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Michael Ubaldi, October 6, 2003.

Glenn Reynolds provides an excellent roundup of news that best describes the reconstruction of Iraq: unfinished (in fact, still in its first stages), a bit uncertain, but progressing and only adding to the population's strengthening optimism - optimism that began in mid-April when their oppressor's disgusting statues and effigies were torn to pieces.

The best part? Much of the coverage is also self-critical - yes, journalists are a little unhappy journalism lately. As the Instapundit puts it, "Big Media is catching on."

Michael Ubaldi, October 4, 2003.

Via Andrew Sullivan, a fine example of American generosity and know-how:

Kirkuk, a multiethnic city of Kurds, Arabs, Turkmen and Assyrians that is 150 miles north of the capital, may be the U.S. military's greatest Iraq success story. Attacks on soldiers are unusual, violent crime is low, and Iraqis have worked with Americans to restore basic services to prewar levels.

The paratroopers in Kirkuk, like those in Mosul, the other major northern city, have thrown themselves into nation-building, and they have outpaced the rest of Iraq in turning over local government, security and reconstruction tasks to Iraqis.

That effort is aided by the peaceful environment, partly a result of the city's geography and ethnic balance, and the 173d Airborne's quick moves to establish control after the war. Another big factor is that there is less coalition bureaucracy; soldiers can act on the spot to solve problems.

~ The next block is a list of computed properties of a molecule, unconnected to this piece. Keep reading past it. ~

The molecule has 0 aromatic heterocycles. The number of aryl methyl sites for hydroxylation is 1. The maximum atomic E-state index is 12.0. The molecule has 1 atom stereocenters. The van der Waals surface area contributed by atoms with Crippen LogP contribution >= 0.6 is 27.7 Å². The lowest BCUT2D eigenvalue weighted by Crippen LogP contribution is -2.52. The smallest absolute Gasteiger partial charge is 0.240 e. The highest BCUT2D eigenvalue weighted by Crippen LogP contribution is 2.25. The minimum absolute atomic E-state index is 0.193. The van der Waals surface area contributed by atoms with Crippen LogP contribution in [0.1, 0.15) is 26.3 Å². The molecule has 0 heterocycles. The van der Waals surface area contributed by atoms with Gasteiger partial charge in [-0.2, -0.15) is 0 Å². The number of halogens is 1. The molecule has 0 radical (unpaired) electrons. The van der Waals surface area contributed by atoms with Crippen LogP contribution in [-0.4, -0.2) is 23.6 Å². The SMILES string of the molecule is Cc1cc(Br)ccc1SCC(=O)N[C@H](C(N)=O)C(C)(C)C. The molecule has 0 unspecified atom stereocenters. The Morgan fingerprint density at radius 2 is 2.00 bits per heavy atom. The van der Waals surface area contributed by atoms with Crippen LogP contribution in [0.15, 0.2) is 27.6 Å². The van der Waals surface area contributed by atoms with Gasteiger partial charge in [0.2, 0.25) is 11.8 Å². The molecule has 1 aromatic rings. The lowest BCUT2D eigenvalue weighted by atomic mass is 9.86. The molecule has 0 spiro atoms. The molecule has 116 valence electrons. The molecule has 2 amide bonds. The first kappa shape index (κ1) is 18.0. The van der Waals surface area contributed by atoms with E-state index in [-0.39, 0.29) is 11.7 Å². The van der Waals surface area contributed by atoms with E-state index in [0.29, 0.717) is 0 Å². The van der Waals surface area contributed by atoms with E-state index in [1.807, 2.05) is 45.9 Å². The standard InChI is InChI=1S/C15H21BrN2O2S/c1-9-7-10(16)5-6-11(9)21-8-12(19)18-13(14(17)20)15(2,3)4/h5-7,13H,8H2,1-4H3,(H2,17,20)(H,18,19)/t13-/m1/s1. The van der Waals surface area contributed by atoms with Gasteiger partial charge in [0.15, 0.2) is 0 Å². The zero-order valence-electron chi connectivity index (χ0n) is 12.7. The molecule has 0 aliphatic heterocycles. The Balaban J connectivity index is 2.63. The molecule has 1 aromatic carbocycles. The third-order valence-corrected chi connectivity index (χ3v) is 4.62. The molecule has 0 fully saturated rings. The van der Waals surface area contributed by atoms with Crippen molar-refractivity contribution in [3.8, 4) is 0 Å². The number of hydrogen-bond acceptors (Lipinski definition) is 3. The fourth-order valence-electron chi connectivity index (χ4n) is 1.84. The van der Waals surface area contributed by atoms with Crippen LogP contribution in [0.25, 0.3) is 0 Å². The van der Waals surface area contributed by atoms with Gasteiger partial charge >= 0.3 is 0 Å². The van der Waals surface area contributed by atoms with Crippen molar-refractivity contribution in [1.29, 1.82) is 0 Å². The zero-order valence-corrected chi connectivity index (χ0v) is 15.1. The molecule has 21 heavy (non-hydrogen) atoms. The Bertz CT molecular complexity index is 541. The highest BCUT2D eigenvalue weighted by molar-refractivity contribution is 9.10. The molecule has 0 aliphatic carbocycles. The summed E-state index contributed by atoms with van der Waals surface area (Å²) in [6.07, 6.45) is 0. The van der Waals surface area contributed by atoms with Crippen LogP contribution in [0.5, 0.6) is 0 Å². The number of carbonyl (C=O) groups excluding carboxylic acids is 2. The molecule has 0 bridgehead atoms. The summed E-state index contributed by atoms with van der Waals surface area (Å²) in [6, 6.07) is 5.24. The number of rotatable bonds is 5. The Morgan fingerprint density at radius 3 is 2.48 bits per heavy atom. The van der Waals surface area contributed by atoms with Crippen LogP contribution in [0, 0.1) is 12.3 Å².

The article offers many other instances of successful communication with locals and solid progress towards normalcy - democratic normalcy - while hinting that the secret to the 173rd's success is a lack of bureaucratic interference. That's something for timid politicians in Washington to consider as they seek a U.N.-mandated or loan-stuffed back door as if it were the best option, rather than the easiest one. Is this story an isolated case? Not at all, with nine-tenths of the country peaceful; what's more, paratrooper units have generally been leading the way in infrastructure restoration and Iraqi fellowship. Consider Kirkuk and Mosul models of civilized order that, once appreciably restored to allow for resources to shift elsewhere, can eventually be duplicated across the country. Our boys and the Iraqis will win this, yet.

Michael Ubaldi, October 3, 2003.

David Kay came to Washington. While many on the left cackled about the lack of clearly marked stockpiles of ready-to-use weapons of mass destruction in Iraq, and continued to insinuate that Bush viewed the threat as specifically "imminent" - he did not, quite clearly rebuking the idea with "Some have said we must not act until the threat is imminent" - David Kay delivered a very encouraging public report. Where some see a vindication of Saddam Hussein, Andrew Sullivan has been blogging overtime to lay out the big picture. His strongest point quotes Kay directly:

If you don't have time, here are my highlights. First off:
We have discovered dozens of WMD-related program activities and significant amounts of equipment that Iraq concealed from the United Nations during the inspections that began in late 2002. The discovery of these deliberate concealment efforts have come about both through the admissions of Iraqi scientists and officials concerning information they deliberately withheld and through physical evidence of equipment and activities that ISG has discovered that should have been declared to the UN.